U.S. Defense Secretary Leon E. Panetta, left, meets with Israeli Prime Minister Benjamin Netanyahu in Washington in March.
Israeli Prime Minister Benjamin Netanyahu may attempt to exploit election season pressures to get Barack Obama to support an Israeli strike on Iranian nuclear sites, ex-CIA analyst Ray McGovern writes.
Last week, former Mossad chief Efraim Halevi told Israeli TV viewers, “The next 12 weeks are very critical in trying to assess whether Israel will attack Iran, with or without American backup.”
It would be all too understandable, given Israeli Prime Minister Netanyahu’s experience with President Obama, that Netanyahu has come away with the impression that Obama can be bullied, particularly when he finds himself in a tight political spot.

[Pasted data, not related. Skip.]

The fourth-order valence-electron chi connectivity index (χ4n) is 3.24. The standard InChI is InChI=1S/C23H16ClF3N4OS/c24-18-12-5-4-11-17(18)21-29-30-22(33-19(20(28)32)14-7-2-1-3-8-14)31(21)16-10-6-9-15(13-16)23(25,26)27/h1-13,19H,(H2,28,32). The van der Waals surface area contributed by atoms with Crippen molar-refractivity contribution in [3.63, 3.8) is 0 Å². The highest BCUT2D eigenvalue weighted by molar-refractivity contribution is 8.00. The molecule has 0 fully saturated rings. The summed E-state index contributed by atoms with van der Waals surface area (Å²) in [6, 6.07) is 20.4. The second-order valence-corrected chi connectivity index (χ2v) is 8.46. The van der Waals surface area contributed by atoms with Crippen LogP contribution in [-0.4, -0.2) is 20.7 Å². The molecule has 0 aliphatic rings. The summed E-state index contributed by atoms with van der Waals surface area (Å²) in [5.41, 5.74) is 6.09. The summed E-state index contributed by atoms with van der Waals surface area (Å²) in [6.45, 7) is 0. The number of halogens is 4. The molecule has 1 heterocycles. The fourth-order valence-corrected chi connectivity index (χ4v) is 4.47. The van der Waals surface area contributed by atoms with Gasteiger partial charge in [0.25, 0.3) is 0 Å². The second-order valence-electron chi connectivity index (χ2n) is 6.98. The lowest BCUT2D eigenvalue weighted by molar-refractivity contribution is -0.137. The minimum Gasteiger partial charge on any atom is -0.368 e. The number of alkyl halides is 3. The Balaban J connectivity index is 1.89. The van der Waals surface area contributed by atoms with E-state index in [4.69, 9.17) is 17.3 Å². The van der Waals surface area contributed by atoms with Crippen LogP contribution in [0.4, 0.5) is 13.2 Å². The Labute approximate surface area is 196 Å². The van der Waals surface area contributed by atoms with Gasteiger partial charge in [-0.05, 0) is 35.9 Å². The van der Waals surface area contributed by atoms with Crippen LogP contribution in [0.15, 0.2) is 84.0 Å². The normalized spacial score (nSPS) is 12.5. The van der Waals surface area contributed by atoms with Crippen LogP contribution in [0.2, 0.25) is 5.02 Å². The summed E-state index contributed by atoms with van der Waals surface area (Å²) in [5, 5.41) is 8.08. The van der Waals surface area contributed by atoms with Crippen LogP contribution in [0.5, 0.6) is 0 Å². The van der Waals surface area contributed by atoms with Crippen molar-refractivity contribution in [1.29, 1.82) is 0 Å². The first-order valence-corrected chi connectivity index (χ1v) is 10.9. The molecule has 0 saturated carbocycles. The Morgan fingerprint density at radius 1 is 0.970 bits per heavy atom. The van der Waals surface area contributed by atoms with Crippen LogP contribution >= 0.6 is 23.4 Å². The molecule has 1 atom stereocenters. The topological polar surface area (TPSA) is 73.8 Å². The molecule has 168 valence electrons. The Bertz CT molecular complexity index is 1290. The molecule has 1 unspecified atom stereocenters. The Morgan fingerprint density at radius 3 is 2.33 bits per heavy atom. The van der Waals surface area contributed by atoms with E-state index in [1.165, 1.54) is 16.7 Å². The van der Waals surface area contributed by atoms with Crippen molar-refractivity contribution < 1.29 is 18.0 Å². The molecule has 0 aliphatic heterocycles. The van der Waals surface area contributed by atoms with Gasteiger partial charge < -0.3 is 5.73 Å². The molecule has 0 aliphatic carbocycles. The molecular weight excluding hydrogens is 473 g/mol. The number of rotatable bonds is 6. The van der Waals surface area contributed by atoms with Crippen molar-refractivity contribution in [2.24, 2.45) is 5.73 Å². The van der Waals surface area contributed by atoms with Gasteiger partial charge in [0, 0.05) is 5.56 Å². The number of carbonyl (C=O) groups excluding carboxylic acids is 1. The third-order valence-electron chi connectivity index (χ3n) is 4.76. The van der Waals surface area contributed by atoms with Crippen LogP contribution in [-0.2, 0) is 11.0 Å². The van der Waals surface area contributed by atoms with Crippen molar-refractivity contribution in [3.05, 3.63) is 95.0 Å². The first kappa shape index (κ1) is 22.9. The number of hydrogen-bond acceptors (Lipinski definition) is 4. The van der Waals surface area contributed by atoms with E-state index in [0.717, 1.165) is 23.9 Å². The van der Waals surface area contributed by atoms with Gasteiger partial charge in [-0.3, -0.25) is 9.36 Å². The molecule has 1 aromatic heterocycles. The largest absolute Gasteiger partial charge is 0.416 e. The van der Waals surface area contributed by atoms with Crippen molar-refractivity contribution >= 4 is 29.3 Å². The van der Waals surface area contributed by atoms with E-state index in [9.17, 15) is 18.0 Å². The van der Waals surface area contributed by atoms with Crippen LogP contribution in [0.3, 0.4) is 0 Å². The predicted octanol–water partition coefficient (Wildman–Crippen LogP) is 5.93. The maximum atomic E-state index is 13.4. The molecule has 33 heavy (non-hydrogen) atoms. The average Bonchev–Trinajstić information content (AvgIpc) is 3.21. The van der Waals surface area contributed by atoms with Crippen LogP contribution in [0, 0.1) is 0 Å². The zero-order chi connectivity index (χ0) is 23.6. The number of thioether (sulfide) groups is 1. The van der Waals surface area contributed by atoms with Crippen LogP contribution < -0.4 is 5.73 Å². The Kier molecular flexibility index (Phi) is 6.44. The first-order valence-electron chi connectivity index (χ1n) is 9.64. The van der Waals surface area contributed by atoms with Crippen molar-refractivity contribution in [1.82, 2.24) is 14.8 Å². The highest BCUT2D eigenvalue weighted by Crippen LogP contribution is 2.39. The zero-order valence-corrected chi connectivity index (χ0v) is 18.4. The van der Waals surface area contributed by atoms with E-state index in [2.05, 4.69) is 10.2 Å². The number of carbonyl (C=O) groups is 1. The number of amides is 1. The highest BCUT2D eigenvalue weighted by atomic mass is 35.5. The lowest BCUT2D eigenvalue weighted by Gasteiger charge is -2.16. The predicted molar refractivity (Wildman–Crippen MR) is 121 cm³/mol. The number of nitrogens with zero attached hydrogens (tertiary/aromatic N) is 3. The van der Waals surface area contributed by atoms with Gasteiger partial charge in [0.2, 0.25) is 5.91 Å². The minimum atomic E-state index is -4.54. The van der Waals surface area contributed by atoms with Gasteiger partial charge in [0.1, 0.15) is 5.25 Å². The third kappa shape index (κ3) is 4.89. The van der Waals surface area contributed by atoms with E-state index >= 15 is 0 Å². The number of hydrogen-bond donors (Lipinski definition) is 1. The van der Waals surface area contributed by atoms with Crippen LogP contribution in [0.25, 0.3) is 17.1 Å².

… Virtually precluded, in Netanyahu’s view, is any possibility that Obama could keep U.S. military forces on the sidelines if Israel and Iran became embroiled in serious hostilities. What I believe the Israeli leader worries most about is the possibility that a second-term Obama would feel much freer not to commit U.S. forces on Israel’s side. A second-term Obama also might use U.S. leverage to force Israeli concessions on thorny issues relating to Palestine.